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I want to set up a system which allows users to authenticate using PAM/Winbind. The home directory will be mounted by libpam-mount, but I do not want the users' configuration files to loosely lie around in their private directories, because they will use it with Windows, too. My current idea is the following:
User logs in on a virtual terminal or using a display manager.
An empty directory is created in the tmpfs that is mounted on /var/users (or something like that); this is required to be a RAM filesystem, because the root filesystem is a read-only NFS.
The user's private directory (smbfs) is mounted there.
A symbolic link to /home/$USERNAME is created from /var/users/$USERNAME/.dotfiles; if necessary, the latter directory is created before, ideally by copying /etc/skel. Sadly, due to the nature of SMB shares, I cannot mount .dotfiles directly.
The user's shell or desktop environment starts up.
My problem is that I don't know how to do the symlink creation. Is there a PAM module which works that way? Will I have to write one myself? I would also be happy if you could suggest another place, probably between PAM finishes its work and the user's environment starts; it must not except the home directory to exist yet, and the user must not find a way to sail around it (thus, /etc/profile or Xsession are a problem).
I've had weird things happen when trying to use a symlink for a home directory. I don't remember exactly, but some software didn't work.
Anyway, it sounds like you're going to try and use SAMBA for remote home directories in Linux--this is a bad idea because file permissions won't work properly. Instead, you should export /home as a read/write NFS share. Do NOT share /home in SAMBA. Instead, create an independent directory tree; perhaps /smbhome. This directory tree is for everyone's personal documents. In each home directory, include a symlink to that user's smbhome personal folder. For example, you could have /home/isaac/MyDocs be a symlink to /smbhome/isaac/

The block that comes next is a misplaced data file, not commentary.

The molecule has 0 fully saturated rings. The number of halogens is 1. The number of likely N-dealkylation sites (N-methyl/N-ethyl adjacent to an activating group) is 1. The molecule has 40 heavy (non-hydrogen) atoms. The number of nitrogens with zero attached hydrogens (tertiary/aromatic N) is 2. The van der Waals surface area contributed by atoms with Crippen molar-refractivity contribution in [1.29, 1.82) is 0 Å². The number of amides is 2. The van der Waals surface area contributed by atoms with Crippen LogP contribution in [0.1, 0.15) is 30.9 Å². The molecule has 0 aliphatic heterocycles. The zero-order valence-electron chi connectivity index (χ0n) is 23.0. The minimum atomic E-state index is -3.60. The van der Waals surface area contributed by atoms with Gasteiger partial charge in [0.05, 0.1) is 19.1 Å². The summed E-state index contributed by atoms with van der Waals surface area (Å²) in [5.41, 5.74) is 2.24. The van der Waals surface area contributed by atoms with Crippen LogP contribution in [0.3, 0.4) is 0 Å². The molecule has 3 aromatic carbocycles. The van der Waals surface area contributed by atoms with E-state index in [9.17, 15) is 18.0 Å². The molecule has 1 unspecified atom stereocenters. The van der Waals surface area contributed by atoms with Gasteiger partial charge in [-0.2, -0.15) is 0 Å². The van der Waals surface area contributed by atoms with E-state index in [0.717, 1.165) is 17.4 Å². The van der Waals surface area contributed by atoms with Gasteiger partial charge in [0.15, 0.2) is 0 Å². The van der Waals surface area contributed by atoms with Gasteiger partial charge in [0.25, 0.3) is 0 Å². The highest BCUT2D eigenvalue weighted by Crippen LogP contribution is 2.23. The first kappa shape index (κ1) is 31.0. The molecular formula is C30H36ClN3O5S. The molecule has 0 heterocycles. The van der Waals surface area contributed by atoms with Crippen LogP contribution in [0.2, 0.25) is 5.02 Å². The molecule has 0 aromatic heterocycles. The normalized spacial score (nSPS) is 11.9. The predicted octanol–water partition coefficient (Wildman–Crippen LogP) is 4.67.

Tell your users that if they want to be able to access their files in Windows, they'll need to save them in their "MyDocs" folder. Otherwise, the files will only be accessable in Linux.
Of course, there are a lot of settings files which get saved in the user's home directory without giving any option for saving them somewhere else--these files are generally hidden as well as useless in Windows.
Anyway, it sounds like you're going to try and use SAMBA for remote home directories in Linux--this is a bad idea because file permissions won't work properly. Instead, you should export /home as a read/write NFS share. Do NOT share /home in SAMBA.
Well, that sounds logical, but there is a problem with it: If I understand NFS correctly, every user can write to the other users' home directories and manipulate their settings, because I cannot require the users to authenticate to it—users could bring their notebooks, on which they naturally are root. Will I have to set up Kerberos or are there any better ideas?